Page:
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Observance and Memorial: Photographs from S-21 Cambodia
“To destroy you is no loss, to preserve you is no gain.” ~Khmer Rouge slogan

Photos Courtesy of the Tuol Sleng Genocide Museum and Photo Archive Group

“He who protests is an enemy. He who opposes is a corpse.” ~Khmer Rouge slogan

The heart-rending new exhibit at the ROM, “Observance and Memorial: Photographs from S-21 Cambodia” features 104 prisoner photographs from S-21, a high school turned prison in Phnom Penh, Cambodia.

The prisoners in the photos range from infants to the elderly, male and female, most innocent of their alleged ‘crimes’. They were sent there to be tortured, to make forced confessions, to give lists of other ‘traitors’, and eventually to be killed.

Carla Rose Shapiro, from the Munk School of Global Affairs at the University of Toronto, is the associate curator of the exhibit. The challenge lay in presenting enough information to draw in a Canadian audience while not oversimplifying the complexity of what occurred before, during and after the Khmer Rouge regime. The maudlin history of Cambodia since the French colonialist occupation is documented within the exhibit. 

Numerous countries attempted to gain control of Cambodia and promises of independence were reneged upon. By the time the US executed their massive bombing of Eastern Cambodia during the late 1960’s and early 1970’s (a greater tonnage of bombs was dropped on eastern Cambodia than the allies dropped during the entire Second World War) the situation was ripe for the Khmer Rouge to seize power.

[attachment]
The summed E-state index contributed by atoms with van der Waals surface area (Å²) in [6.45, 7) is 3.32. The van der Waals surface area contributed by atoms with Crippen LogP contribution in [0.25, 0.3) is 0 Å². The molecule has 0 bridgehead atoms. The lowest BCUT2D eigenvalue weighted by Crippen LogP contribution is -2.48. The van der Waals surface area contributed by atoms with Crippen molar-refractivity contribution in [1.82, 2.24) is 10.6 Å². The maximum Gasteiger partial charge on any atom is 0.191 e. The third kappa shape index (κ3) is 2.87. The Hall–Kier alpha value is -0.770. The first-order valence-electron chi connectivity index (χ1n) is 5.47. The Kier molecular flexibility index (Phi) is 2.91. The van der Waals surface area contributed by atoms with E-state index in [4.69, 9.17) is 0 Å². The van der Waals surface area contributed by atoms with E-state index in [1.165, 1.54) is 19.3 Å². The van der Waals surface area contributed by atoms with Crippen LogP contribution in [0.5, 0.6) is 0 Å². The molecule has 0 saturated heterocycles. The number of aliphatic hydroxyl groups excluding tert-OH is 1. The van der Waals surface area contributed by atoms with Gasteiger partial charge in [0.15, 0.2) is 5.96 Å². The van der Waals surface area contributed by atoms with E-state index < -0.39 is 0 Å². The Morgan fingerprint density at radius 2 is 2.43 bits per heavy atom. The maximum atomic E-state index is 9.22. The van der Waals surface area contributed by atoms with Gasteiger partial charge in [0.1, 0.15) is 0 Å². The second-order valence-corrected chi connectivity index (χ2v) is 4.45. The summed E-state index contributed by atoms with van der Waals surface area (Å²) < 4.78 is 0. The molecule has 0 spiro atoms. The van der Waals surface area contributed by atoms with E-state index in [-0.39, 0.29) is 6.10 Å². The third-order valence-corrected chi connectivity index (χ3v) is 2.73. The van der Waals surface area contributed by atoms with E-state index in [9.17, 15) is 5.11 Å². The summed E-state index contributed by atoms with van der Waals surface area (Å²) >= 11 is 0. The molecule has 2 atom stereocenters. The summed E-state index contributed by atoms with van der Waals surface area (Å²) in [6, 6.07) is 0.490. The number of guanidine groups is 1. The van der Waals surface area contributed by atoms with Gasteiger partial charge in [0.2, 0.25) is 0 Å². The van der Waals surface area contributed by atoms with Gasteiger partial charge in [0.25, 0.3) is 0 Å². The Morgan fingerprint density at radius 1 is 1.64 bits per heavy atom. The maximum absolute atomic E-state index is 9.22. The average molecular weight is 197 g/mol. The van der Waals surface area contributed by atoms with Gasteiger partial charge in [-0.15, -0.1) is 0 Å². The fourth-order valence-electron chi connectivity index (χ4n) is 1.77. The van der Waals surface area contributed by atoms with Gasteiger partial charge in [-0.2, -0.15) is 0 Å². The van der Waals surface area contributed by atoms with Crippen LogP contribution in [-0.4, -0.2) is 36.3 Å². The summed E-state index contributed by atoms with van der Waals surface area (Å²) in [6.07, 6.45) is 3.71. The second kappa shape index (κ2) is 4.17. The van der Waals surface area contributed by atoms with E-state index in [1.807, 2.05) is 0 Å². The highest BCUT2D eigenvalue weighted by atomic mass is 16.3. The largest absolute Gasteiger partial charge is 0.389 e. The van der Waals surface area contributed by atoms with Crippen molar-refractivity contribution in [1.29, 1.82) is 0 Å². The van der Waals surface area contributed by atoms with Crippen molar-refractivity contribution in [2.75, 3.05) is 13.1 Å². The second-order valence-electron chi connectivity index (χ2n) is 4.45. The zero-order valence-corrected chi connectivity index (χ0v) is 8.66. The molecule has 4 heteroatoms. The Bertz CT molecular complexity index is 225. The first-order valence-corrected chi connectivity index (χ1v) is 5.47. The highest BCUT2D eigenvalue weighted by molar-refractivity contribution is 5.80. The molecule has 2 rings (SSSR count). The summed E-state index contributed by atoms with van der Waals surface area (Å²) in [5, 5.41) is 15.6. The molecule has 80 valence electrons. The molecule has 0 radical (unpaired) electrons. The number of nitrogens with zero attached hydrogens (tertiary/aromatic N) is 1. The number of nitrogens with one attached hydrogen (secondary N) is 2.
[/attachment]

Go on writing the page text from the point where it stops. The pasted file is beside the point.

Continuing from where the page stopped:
The Khmer Rouge grew from a relatively small and ineffectual guerilla group to a massive power that took over Phnom Penh and forced a mass evacuation of the city of two million.

They sought to instate a Maoist-Marxist agrarian utopia where rice would be the main currency. “It was essentially an immediate disintegration of individual rights” said Shapiro. The “Angkar” was the absolute voice of power. “The combination of the lack of expertise, the weakened workforce and the poor harvest” culminated in all encompassing disaster. From the onset, mass starvation, overwork and untreated disease decimated the population. Senior Khmer rouge leaders refused to believe that their policies would be incorrect or ineffective, so they blamed everyone around them for the failures of the regime. They blamed the KGB, the Americans, so-called counter-revolutionaries, traitors, and finally members of their own party. No one was safe from their terrorizing system of blame.

There were 196 prisons in Cambodia, 388 stations for mass execution and 19,000 grave pits. Some 2 million were executed.


“To destroy you is no loss, to preserve you is no gain.” ~Khmer Rouge slogan

We are guided through the exhibition by a series of black and yellow diagonal lines, creating a tense atmosphere of confinement. Large screens project the rules of the prison and the slogans of the Khmer rouge. It emulates the Kafka-esque nightmare so many Cambodians were thrust into.

The exhibit displays 104 photographs of the dead. At least 14,000 people passed through the doors of S-21, only 23 survived. The photos were snapped when the prisoners were first admitted, often just after having had their blindfolds removed. All of these expressions – disbelief, resignation, exhaustion, fear and shock – give one pause. In one photo, a little girl with olive skin and chin-length hair, identified only as #241, looks to be about eight years old. Her face betrays sheer fear. Her tiny body, wearing its coarse black prison garb, is crumpled against the bare wall. Through careful research, Shapiro was able to determine the identities of four of the people in the series. Their stories are printed alongside their photos.